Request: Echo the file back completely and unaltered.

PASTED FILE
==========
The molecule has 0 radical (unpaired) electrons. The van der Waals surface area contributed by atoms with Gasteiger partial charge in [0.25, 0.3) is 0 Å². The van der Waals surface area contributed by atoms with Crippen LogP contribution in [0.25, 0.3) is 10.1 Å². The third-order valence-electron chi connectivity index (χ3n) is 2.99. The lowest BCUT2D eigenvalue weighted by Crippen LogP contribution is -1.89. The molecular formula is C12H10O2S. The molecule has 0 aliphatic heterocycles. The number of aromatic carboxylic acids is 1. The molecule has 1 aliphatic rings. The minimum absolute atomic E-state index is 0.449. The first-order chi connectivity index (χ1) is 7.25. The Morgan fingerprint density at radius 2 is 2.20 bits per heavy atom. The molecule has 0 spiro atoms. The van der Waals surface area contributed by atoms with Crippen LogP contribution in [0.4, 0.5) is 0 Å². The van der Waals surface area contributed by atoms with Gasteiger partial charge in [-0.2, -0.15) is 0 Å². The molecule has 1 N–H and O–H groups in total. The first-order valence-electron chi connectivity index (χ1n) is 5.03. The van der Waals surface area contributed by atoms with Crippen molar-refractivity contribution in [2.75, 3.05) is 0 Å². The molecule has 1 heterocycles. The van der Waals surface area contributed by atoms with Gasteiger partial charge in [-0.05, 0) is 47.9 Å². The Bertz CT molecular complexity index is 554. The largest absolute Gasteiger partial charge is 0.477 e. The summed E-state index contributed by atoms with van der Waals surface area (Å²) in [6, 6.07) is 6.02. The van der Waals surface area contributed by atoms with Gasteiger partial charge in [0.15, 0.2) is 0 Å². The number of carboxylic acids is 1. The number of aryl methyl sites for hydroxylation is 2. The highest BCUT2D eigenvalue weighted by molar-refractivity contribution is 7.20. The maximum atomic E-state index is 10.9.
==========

The molecule has 0 radical (unpaired) electrons. The van der Waals surface area contributed by atoms with Gasteiger partial charge in [0.25, 0.3) is 0 Å². The van der Waals surface area contributed by atoms with Crippen LogP contribution in [0.25, 0.3) is 10.1 Å². The third-order valence-electron chi connectivity index (χ3n) is 2.99. The lowest BCUT2D eigenvalue weighted by Crippen LogP contribution is -1.89. The molecular formula is C12H10O2S. The molecule has 0 aliphatic heterocycles. The number of aromatic carboxylic acids is 1. The molecule has 1 aliphatic rings. The minimum absolute atomic E-state index is 0.449. The first-order chi connectivity index (χ1) is 7.25. The Morgan fingerprint density at radius 2 is 2.20 bits per heavy atom. The molecule has 0 spiro atoms. The van der Waals surface area contributed by atoms with Crippen LogP contribution in [0.4, 0.5) is 0 Å². The van der Waals surface area contributed by atoms with Gasteiger partial charge in [-0.2, -0.15) is 0 Å². The molecule has 1 N–H and O–H groups in total. The first-order valence-electron chi connectivity index (χ1n) is 5.03. The van der Waals surface area contributed by atoms with Crippen molar-refractivity contribution in [2.75, 3.05) is 0 Å². The molecule has 1 heterocycles. The van der Waals surface area contributed by atoms with Gasteiger partial charge in [-0.05, 0) is 47.9 Å². The Bertz CT molecular complexity index is 554. The largest absolute Gasteiger partial charge is 0.477 e. The summed E-state index contributed by atoms with van der Waals surface area (Å²) in [6, 6.07) is 6.02. The van der Waals surface area contributed by atoms with Gasteiger partial charge in [0.15, 0.2) is 0 Å². The number of carboxylic acids is 1. The number of aryl methyl sites for hydroxylation is 2. The highest BCUT2D eigenvalue weighted by molar-refractivity contribution is 7.20. The maximum atomic E-state index is 10.9.